History of Java

The microprocessor revolution's most important contribution to date is that it made possible the development of personal computers, which now number in the hundreds of millions worldwide. Personal computers have profoundly affected people's lives and the ways organizations conduct and manage their business.

Microprocessors are having a profound impact in intelligent consumer-electronic devices. Recognizing this, Sun Microsystems in 1991 funded an internal corporate research project code-named Green, which resulted in the development of a C++-based language that its creator, James Gosling, called Oak after an oak tree outside his window at Sun. It was later discovered that there already was a computer language called Oak. When a group of Sun people visited a local coffee shop, the name Java was suggested, and it stuck.

The Green project ran into some difficulties. The marketplace for intelligent consumer-electronic devices was not developing in the early 1990s as quickly as Sun had anticipated. The project was in danger of being canceled. By sheer good fortune, the World Wide Web exploded in popularity in 1993, and Sun people saw the immediate potential of using Java to add dynamic content, such as interactivity and animations, to Web pages. This breathed new life into the project.

Sun formally announced Java at a major conference in May 1995. Java garnered the attention of the business community because of the phenomenal interest in the World Wide Web. Java is now used to develop large-scale enterprise applications, to enhance the functionality of Web servers (the computers that provide the content we see in our Web browsers), to provide applications for consumer devices (e.g., cell phones, pagers and personal digital assistants) and for many other purposes.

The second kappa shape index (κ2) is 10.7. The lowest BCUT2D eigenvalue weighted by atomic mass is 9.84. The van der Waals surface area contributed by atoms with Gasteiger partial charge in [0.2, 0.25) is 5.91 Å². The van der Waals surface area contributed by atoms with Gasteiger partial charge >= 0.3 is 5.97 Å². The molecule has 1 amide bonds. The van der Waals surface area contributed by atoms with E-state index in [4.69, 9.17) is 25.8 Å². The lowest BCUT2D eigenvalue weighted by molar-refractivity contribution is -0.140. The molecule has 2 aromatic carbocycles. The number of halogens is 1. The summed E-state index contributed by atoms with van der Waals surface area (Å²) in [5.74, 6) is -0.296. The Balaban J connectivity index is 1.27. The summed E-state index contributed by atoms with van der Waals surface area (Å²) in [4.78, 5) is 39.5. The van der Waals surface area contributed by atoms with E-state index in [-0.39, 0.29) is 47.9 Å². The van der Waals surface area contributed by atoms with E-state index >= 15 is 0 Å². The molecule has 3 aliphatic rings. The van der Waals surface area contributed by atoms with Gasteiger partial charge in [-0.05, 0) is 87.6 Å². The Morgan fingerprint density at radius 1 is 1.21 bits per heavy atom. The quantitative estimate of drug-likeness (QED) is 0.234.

Introduction to Computers, the Internet and the World Wide Web

Introduction to Java Applications

Introduction to Classes and Objects

Control Statements: Part I

Control Statements: Part 2

Methods: A Deeper Look

Arrays

Classes and Objects: A Deeper Look

Object-Oriented Programming: Inheritance

Object-Oriented Programming: Polymorphism

GUI Components: Part 1

Graphics and Java 2D™

Exception Handling

Files and Streams

Recursion

Searching and Sorting

Data Structures

Generics

Collections

Introduction to Java Applets

Multimedia: Applets and Applications

GUI Components: Part 2

Multithreading

Networking

Accessing Databases with JDBC

Servlets

JavaServer Pages (JSP)

Formatted Output

Strings, Characters and Regular Expressions

Appendix A. Operator Precedence Chart

Appendix B. ASCII Character Set

Appendix C. Keywords and Reserved Words

Appendix D. Primitive Types

Appendix E. (On CD) Number Systems

Appendix F. (On CD) Unicode®

Appendix G. Using the Java API Documentation

Appendix H. (On CD) Creating Documentation with javadoc

Appendix I. (On CD) Bit Manipulation

Appendix J. (On CD) ATM Case Study Code

Appendix K. (On CD) Labeled break and continue Statements

Appendix L. (On CD) UML 2: Additional Diagram Types

Appendix M. (On CD) Design Patterns

Appendix N. Using the Debugger

Inside Back Cover



Java(c) How to Program
Java How to Program (6th Edition) (How to Program (Deitel))
ISBN: 0131483986
EAN: 2147483647
Year: 2003
Pages: 615

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